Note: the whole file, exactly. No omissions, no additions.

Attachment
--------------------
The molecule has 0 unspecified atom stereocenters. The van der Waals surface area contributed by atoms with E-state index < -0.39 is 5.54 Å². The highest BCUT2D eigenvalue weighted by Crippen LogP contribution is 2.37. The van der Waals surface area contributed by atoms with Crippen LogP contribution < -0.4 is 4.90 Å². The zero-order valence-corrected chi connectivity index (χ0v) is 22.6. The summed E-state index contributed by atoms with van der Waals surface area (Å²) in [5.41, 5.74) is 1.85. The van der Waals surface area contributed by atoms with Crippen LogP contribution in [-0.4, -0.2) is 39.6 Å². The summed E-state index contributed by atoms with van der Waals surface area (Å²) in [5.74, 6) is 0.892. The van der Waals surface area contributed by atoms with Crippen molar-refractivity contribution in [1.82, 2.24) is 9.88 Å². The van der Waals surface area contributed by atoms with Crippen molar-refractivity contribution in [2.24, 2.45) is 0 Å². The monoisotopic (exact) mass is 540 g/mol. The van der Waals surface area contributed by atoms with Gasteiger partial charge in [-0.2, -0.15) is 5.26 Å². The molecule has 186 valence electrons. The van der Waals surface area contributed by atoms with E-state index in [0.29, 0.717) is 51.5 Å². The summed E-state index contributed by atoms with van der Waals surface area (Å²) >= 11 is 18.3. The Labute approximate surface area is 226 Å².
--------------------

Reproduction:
The molecule has 0 unspecified atom stereocenters. The van der Waals surface area contributed by atoms with E-state index < -0.39 is 5.54 Å². The highest BCUT2D eigenvalue weighted by Crippen LogP contribution is 2.37. The van der Waals surface area contributed by atoms with Crippen LogP contribution < -0.4 is 4.90 Å². The zero-order valence-corrected chi connectivity index (χ0v) is 22.6. The summed E-state index contributed by atoms with van der Waals surface area (Å²) in [5.41, 5.74) is 1.85. The van der Waals surface area contributed by atoms with Crippen LogP contribution in [-0.4, -0.2) is 39.6 Å². The summed E-state index contributed by atoms with van der Waals surface area (Å²) in [5.74, 6) is 0.892. The van der Waals surface area contributed by atoms with Crippen molar-refractivity contribution in [1.82, 2.24) is 9.88 Å². The van der Waals surface area contributed by atoms with Crippen molar-refractivity contribution in [2.24, 2.45) is 0 Å². The monoisotopic (exact) mass is 540 g/mol. The van der Waals surface area contributed by atoms with Gasteiger partial charge in [-0.2, -0.15) is 5.26 Å². The molecule has 186 valence electrons. The van der Waals surface area contributed by atoms with E-state index in [0.29, 0.717) is 51.5 Å². The summed E-state index contributed by atoms with van der Waals surface area (Å²) >= 11 is 18.3. The Labute approximate surface area is 226 Å².